In short, crossing the street in Vietnam does sound dangerous for foreigners, but it is also a great experience for you. After getting familiar with the traffic here, you may realize that although people drive quite fast, they are really careful drivers. So, hope that all the above-mentioned tips are applicable for you and make your crossing streets in Vietnam more easily.
Are you an enthusiast of this cool wheat-made drink? If the answer is yes, Ta Hien (Tạ Hiện) vintage street would be an interesting hub for you. It takes about 15 minutes to walk in the north direction from Hoan Kiem Lake.
Speaking of beer, people immediately think of the prosperous German. But in the capital city of Vietnam, there is still a humble 100-metre street which attracts thousands of tourists to enjoy drinking beer. Are you an enthusiast of this cool wheat-made drink? If the answer is yes, Ta Hien (Tạ Hiện) vintage street would be an interesting hub for you. It takes about 15 minutes to walk in the north direction from Hoan Kiem Lake.
Actually, Ta Hien street, one of Hanoi old quarters, is a combination of short lanes. During the French colonization time, the street was named Géraud. According to the Hanoi’s Street Dictionary, the name Ta Hien originated from the name of a leader of an anti-France colonization campaign – Ta Quang Hien (Tạ Quang Hiện) (1841-1887) who was born in Quynh Lang Village of Thai Binh Province. In 1883 when the Nguyen Dynasty let France took over Northern cities, Ta Hien resigned from his position as Lord Lieutenant and led liberal fighters against the French army. At the end of that year, after recruiting about 4000-5000 liberal fighters, his army regained Thai Binh Province and prevailed in other battles afterwards. But in a battle in February 1887, he was captured and killed.
Another interesting fact about the name Ta Hien is that it was sometimes misread into Tạ Hiền (originally ‘Tạ Hiện’,) so it creates a huge confusion for tourists because the words of ‘Tạ Hiền’ and ‘Tạ Hiện’ are both displayed on signboards in the same street.
All the pubs at the crossroads of Ta Hien – Luong Ngoc Quyen have been operated for over a decade. The beer here is known to be cheap and tourist-magnetic. Pub operators from time to time speak Vietnamese and some English to communicate with their customers who come from different countries. Eventually it appeared the informal name of the crossroads – ‘The International Crossroads’ (Ngã tư Quốc tế.)
If you imagine yourself sitting in a pub and enjoy beer in Ta Hien Street Hanoi, you will be completely wrong! There is no proper pub here, not even proper table. Customers will sit on small stools around a little taller plastic or wooden stools on which food and beer bottles are placed. It may be uncomfortable for some foreigners, but it creates a unique atmosphere for customers to experience ancient local lifestyles in Hanoi. Besides, one of the best parts of drinking beer here is that the beer is usually served along with delicious food such as roasted squid, fried fermented pork rolls, roasted bird meat, or simply a plate of sunflower’s seeds.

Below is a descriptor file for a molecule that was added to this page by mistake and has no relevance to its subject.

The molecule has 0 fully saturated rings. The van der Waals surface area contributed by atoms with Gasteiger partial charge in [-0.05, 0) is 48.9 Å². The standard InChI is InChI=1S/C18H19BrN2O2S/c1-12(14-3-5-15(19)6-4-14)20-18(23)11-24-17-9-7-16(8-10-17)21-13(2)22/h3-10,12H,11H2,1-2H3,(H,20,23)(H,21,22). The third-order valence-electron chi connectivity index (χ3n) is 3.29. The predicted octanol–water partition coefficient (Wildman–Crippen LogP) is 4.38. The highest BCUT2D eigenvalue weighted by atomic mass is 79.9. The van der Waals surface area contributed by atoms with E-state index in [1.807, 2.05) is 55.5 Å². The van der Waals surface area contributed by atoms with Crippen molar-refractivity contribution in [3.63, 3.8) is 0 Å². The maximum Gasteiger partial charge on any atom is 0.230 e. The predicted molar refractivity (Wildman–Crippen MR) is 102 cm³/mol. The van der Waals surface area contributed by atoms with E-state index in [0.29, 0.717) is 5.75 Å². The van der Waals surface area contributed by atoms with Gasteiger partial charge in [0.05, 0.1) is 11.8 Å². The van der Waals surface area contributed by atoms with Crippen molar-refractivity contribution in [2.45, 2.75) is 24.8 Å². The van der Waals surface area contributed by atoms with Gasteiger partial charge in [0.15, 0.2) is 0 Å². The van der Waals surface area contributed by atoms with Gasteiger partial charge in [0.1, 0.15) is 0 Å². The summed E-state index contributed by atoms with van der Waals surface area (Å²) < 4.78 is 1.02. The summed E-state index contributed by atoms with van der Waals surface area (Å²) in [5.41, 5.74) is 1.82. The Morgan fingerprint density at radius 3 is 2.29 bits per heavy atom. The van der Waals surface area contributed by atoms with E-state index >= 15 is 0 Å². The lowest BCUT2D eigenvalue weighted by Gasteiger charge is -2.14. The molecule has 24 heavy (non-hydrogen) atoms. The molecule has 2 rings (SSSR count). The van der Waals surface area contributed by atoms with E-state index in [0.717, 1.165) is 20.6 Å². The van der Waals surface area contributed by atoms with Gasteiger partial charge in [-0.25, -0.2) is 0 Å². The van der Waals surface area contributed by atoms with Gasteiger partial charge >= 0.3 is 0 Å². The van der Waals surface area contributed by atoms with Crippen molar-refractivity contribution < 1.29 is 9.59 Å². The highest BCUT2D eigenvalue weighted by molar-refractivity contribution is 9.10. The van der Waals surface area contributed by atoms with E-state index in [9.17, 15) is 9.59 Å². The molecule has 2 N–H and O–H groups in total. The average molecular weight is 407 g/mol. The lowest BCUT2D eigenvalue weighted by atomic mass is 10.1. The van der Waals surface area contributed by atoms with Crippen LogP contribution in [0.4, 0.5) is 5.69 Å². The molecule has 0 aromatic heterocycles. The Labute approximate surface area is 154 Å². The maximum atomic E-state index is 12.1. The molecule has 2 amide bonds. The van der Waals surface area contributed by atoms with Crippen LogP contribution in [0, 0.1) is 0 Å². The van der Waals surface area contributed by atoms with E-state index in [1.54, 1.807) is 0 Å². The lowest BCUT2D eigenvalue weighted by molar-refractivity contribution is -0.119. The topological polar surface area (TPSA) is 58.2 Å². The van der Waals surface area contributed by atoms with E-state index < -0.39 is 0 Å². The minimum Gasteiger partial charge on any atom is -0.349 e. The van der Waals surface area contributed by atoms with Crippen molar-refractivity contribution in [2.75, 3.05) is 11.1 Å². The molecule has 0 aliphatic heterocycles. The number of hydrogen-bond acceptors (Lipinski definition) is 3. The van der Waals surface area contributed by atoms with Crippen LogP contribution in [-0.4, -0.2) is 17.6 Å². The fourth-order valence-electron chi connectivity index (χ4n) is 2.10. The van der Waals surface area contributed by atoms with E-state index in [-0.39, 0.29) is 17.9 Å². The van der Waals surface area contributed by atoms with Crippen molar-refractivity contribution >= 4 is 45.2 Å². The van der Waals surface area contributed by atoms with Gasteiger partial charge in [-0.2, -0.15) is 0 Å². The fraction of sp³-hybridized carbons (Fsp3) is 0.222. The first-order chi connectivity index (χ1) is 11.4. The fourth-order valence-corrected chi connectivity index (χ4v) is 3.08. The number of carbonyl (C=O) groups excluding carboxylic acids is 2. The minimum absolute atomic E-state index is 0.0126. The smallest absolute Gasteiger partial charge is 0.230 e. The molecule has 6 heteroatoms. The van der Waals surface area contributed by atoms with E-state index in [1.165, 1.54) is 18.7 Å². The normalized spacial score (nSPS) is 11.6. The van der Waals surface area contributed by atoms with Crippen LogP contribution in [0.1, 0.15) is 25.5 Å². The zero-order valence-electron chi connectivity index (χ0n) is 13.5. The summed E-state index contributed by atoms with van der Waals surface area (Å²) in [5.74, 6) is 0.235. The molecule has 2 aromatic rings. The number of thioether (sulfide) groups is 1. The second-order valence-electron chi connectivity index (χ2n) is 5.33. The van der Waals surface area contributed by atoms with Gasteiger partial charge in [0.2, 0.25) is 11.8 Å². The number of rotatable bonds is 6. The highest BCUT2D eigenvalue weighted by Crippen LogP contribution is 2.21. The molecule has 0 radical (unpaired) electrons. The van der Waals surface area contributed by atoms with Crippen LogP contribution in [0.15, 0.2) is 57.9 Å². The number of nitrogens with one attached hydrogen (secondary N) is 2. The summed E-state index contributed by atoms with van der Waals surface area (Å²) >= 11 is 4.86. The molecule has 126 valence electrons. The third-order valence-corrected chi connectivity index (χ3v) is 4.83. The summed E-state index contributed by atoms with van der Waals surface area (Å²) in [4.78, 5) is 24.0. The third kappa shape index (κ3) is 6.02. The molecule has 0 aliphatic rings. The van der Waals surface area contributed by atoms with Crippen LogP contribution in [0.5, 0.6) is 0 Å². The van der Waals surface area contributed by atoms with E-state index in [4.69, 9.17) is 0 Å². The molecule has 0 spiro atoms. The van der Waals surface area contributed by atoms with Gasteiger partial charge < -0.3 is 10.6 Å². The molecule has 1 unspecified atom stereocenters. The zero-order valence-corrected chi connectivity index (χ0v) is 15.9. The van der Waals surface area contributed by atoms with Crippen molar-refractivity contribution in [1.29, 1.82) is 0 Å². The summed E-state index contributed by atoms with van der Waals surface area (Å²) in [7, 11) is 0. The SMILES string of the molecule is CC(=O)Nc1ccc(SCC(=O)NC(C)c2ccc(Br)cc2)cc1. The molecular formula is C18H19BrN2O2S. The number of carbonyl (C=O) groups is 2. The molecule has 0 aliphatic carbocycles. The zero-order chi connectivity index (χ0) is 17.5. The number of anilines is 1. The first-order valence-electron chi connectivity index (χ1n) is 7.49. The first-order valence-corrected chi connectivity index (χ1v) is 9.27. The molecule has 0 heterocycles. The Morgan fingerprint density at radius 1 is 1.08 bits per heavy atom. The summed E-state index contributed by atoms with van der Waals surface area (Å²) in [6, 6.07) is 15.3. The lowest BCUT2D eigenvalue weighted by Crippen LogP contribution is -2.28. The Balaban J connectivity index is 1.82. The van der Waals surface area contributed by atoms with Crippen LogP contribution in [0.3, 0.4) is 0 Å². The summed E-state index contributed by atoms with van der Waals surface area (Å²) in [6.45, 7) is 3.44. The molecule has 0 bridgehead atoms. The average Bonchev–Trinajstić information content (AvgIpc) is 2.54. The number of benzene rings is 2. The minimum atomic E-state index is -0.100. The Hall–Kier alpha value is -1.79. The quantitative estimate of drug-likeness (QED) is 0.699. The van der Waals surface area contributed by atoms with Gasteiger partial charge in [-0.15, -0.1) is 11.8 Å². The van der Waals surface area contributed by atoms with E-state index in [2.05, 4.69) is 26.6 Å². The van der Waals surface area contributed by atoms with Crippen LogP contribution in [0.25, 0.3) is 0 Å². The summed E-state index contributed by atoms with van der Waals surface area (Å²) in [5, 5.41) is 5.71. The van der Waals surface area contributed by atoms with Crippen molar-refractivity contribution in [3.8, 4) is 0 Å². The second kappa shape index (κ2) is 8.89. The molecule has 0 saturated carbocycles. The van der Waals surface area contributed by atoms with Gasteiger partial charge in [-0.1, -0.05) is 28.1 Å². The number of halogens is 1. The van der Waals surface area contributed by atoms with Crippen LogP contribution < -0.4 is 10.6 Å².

Like any other pub street, the atmosphere here becomes more lively when the night falls down with the influx of both locals and foreigners. The quietness of the street in the day time is suddenly replaced with the noisiness. The whole street is crowded with groups of people drinking beer and chatting with each other. Echoed throughout the street is the sound of “một hai ba…dzô!” (one two three… cheers!) from both local and foreign customers.
There is a joke spreaded widely among Vietnamese young people: if you want to improve your English skills, the Ta Hien street is a must-place to go. Frankly speaking, this street really attracts foreigners from all nations and races as they seem to be fond of unique Vietnamese alcoholistic cultures. It does not matter if you are traveling alone, because in a few minutes, there will be some young people patting on your shoulders and talking with you like an old friend. That is what people usually talk about the friendliness of Vietnamese.
In the far southern area of Viet Nam – Ho Chi Minh City, there is a resemblance of Ta Hien Street named Bui Vien (Bùi Viện) Street which is crowded with bars and pubs. The street’s name is originated from the name of a great Vietnamese diplomat and revolutionizer. Coincidently, Bui Vien was a contemporary of Ta Hien’s.
So, if you like beer and plan to visit Vietnam, then Ta Hien or Bui Vien Streets should appear in your bucket list.